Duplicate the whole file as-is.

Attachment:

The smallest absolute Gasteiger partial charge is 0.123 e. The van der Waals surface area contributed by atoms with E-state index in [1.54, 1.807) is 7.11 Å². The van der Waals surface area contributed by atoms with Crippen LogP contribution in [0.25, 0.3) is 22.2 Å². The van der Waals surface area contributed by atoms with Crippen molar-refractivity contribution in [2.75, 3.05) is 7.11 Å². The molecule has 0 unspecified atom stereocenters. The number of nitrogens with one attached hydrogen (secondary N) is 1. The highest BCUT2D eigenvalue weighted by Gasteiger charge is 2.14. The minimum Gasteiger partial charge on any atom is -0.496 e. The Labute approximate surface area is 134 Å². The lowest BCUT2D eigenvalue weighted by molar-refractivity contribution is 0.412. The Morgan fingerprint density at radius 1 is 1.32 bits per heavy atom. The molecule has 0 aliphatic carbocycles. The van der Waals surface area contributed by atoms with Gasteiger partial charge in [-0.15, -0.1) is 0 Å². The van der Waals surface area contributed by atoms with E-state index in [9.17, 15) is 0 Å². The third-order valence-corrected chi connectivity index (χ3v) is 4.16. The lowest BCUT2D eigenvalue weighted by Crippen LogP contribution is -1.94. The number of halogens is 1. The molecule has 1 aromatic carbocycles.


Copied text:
The smallest absolute Gasteiger partial charge is 0.123 e. The van der Waals surface area contributed by atoms with E-state index in [1.54, 1.807) is 7.11 Å². The van der Waals surface area contributed by atoms with Crippen LogP contribution in [0.25, 0.3) is 22.2 Å². The van der Waals surface area contributed by atoms with Crippen molar-refractivity contribution in [2.75, 3.05) is 7.11 Å². The molecule has 0 unspecified atom stereocenters. The number of nitrogens with one attached hydrogen (secondary N) is 1. The highest BCUT2D eigenvalue weighted by Gasteiger charge is 2.14. The minimum Gasteiger partial charge on any atom is -0.496 e. The Labute approximate surface area is 134 Å². The lowest BCUT2D eigenvalue weighted by molar-refractivity contribution is 0.412. The Morgan fingerprint density at radius 1 is 1.32 bits per heavy atom. The molecule has 0 aliphatic carbocycles. The van der Waals surface area contributed by atoms with Gasteiger partial charge in [-0.15, -0.1) is 0 Å². The van der Waals surface area contributed by atoms with E-state index in [9.17, 15) is 0 Å². The third-order valence-corrected chi connectivity index (χ3v) is 4.16. The lowest BCUT2D eigenvalue weighted by Crippen LogP contribution is -1.94. The number of halogens is 1. The molecule has 1 aromatic carbocycles.